The golden boys of the under-18’s fared the best in terms of reaching the end of the production line, with Richard Dunne, Robbie Keane, Stephen McPhail and Gary Doherty all going on to represent Ireland with varying degrees of success.
However, tournament stars like goalkeeper Alex O’Reilly, who saved two penalties in the final, and striker Liam George, who scored the winning spot-kick, simply disappeared off the top-flight grid.
George is a particularly interesting case as he was with local club Luton Town during his success with Ireland, where he spent five seasons. He then moved on and began a journeyman career encompassing a staggering 20 clubs in the UK, Ireland and the USA, before gaining a physiotherapy degree in 2011 and starting his own business.
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He was the star of that side, alongside Keane and Dunne, but for a number of reasons he never settled and his career suffered. He was often overlooked by club managers and was plagued by injuries.
Indeed, injuries were to be a real factor in a number of these Irish youngsters not achieving what was predicted. Most notably, McPhail struggled with injuries for most his career, as well battling lymphoma.
The FAI tried to increase the flow of youth talent into the senior team, however a number of factors made the path less clear. Firstly, Ireland’s qualification campaign for the 2002 World Cup and the tournament squad itself was built on experience. It was one of the strongest squads in years and the chance for the underage heroes to get a seat on the plane was significantly reduced.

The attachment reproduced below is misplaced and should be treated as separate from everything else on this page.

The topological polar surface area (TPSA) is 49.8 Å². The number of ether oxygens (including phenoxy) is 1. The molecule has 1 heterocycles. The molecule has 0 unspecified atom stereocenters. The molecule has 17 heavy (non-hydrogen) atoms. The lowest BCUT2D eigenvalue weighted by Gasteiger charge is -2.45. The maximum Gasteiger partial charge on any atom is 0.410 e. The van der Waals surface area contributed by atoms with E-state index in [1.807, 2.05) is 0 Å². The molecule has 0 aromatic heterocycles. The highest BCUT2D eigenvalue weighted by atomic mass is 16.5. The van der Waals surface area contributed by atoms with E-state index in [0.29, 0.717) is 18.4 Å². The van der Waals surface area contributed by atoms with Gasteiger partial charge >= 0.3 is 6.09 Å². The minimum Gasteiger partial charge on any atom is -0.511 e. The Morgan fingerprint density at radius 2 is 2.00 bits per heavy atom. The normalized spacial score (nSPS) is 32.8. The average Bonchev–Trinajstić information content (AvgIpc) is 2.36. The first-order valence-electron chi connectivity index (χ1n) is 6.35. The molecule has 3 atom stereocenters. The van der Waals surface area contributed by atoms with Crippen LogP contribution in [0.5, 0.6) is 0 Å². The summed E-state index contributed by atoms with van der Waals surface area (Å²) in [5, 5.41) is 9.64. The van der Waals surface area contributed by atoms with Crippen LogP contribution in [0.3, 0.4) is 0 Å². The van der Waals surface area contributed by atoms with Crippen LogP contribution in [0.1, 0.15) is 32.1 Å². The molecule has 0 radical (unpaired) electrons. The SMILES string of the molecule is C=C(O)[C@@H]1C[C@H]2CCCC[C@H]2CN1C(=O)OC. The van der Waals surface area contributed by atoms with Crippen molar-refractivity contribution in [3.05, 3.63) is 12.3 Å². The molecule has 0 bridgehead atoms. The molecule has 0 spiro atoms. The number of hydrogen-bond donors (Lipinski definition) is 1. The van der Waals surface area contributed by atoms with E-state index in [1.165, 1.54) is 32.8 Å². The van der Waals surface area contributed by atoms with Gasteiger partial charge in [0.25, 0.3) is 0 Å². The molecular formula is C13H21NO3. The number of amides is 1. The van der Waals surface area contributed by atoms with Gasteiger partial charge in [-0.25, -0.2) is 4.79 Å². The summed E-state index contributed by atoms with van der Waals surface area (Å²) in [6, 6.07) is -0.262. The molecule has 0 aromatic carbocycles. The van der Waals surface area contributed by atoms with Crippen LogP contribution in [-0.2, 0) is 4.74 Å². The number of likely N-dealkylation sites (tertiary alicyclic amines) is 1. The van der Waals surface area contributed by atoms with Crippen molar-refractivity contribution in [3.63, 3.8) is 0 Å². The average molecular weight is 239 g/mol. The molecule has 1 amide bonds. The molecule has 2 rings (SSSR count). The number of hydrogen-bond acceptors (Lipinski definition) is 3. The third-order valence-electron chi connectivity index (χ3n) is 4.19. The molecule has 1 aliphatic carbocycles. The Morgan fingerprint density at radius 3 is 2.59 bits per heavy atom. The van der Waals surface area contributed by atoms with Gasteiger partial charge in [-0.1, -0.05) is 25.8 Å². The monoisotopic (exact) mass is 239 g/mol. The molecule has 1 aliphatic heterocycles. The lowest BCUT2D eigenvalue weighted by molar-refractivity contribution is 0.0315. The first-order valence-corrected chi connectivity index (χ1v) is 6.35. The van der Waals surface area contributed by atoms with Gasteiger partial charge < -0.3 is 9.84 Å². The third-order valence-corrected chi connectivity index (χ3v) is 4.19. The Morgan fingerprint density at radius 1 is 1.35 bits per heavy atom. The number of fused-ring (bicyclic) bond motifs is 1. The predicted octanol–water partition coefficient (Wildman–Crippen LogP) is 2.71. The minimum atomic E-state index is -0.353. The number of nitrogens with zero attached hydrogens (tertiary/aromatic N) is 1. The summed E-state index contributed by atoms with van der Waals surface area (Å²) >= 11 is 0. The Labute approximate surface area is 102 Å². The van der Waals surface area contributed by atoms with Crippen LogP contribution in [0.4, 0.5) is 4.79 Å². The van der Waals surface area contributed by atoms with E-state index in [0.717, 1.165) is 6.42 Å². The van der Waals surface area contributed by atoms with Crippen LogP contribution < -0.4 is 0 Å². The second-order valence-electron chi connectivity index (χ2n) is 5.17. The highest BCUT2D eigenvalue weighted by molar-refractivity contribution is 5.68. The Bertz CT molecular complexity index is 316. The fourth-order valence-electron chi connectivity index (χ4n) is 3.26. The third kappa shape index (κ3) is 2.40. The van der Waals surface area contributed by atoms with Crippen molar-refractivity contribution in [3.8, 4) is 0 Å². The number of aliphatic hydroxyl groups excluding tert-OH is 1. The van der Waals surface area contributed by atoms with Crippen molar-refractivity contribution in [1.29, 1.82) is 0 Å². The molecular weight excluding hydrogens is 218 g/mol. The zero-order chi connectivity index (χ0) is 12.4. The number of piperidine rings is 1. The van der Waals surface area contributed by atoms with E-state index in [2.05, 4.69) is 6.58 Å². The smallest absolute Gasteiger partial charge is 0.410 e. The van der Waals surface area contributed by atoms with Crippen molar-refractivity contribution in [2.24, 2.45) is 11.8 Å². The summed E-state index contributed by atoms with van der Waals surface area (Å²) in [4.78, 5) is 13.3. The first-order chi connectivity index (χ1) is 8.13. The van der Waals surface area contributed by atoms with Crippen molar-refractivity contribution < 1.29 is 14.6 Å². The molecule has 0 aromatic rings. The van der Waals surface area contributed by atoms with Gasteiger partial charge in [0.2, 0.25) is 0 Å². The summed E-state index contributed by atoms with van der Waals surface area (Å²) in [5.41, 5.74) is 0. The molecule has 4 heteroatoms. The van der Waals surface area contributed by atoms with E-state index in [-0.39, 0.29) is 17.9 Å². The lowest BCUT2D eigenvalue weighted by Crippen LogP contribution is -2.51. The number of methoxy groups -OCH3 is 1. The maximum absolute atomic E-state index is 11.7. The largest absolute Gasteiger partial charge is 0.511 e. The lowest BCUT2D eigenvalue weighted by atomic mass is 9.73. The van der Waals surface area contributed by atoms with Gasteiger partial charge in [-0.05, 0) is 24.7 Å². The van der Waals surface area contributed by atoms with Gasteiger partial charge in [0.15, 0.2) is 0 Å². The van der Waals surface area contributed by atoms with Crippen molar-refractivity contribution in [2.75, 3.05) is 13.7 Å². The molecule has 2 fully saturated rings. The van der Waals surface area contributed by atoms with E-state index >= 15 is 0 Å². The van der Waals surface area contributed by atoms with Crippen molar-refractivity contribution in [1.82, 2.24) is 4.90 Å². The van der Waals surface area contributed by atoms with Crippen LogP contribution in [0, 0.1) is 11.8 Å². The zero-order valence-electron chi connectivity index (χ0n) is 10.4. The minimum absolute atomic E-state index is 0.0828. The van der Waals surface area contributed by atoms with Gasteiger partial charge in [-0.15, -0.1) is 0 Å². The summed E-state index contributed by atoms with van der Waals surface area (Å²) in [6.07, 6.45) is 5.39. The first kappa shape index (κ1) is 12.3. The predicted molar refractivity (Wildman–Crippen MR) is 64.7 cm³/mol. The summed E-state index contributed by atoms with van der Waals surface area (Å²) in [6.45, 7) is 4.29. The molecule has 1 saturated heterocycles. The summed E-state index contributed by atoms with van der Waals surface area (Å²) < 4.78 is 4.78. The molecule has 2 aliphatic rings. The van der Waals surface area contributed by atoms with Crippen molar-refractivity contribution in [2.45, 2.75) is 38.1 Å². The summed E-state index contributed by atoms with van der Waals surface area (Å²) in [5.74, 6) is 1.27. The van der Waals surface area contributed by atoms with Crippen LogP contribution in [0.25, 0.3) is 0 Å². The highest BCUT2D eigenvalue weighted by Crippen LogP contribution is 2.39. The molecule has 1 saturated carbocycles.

In truth Dunne, Keane and Duff were selected for the squad, with the latter two enjoying excellent tournaments. However, by 2002 all three were first team regulars at Manchester City, Leeds United and Blackburn Rovers respectively, whilst many of their youth team-mates were struggling to stay in the game. They had developed and outgrown the team that they had shared success with, a sadly frequent event in youth football.
And in January 2003 Kerr was promoted to senior team manager, at a time when theoretically his young heroes of the late 1990s would be reaching their prime. Most, however, were nowhere near international reckoning.
Injuries, bad luck and burnout are just some of the reasons why these young men did not enjoy the careers which many predicted. However, for the majority, the case was that they simply did not make the grade due to a lack of development and talent.
Despite that, for those that didn’t reach the heights of Duff and Keane, they will alway be proud groundbreakers for Irish football, even if their lights did burn out too quickly.
By Feargal Brennan. Follow @FeargalBren